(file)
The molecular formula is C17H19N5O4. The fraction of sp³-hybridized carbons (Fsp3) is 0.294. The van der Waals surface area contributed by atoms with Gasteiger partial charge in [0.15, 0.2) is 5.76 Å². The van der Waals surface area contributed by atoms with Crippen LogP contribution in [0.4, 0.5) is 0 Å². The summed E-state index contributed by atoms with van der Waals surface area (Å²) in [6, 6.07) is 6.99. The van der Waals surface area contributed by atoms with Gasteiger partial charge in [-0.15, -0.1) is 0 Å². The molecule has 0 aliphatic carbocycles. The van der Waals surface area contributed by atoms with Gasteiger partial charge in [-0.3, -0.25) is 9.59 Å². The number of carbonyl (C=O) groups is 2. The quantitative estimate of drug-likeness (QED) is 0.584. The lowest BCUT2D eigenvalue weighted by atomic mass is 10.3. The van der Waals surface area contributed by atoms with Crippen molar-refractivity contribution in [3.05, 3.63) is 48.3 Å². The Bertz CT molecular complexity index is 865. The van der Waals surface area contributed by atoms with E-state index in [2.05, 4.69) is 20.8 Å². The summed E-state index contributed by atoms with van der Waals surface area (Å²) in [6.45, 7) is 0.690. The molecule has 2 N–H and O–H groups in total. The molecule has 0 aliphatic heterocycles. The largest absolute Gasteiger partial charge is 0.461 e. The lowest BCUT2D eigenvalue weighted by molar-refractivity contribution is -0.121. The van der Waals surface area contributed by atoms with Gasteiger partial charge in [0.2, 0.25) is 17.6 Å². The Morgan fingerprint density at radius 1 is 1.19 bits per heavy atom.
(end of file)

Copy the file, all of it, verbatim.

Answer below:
The molecular formula is C17H19N5O4. The fraction of sp³-hybridized carbons (Fsp3) is 0.294. The van der Waals surface area contributed by atoms with Gasteiger partial charge in [0.15, 0.2) is 5.76 Å². The van der Waals surface area contributed by atoms with Crippen LogP contribution in [0.4, 0.5) is 0 Å². The summed E-state index contributed by atoms with van der Waals surface area (Å²) in [6, 6.07) is 6.99. The van der Waals surface area contributed by atoms with Gasteiger partial charge in [-0.15, -0.1) is 0 Å². The molecule has 0 aliphatic carbocycles. The van der Waals surface area contributed by atoms with Gasteiger partial charge in [-0.3, -0.25) is 9.59 Å². The number of carbonyl (C=O) groups is 2. The quantitative estimate of drug-likeness (QED) is 0.584. The lowest BCUT2D eigenvalue weighted by atomic mass is 10.3. The van der Waals surface area contributed by atoms with Crippen molar-refractivity contribution in [3.05, 3.63) is 48.3 Å². The Bertz CT molecular complexity index is 865. The van der Waals surface area contributed by atoms with E-state index in [2.05, 4.69) is 20.8 Å². The summed E-state index contributed by atoms with van der Waals surface area (Å²) in [6.45, 7) is 0.690. The molecule has 2 N–H and O–H groups in total. The molecule has 0 aliphatic heterocycles. The largest absolute Gasteiger partial charge is 0.461 e. The lowest BCUT2D eigenvalue weighted by molar-refractivity contribution is -0.121. The van der Waals surface area contributed by atoms with Gasteiger partial charge in [0.2, 0.25) is 17.6 Å². The Morgan fingerprint density at radius 1 is 1.19 bits per heavy atom.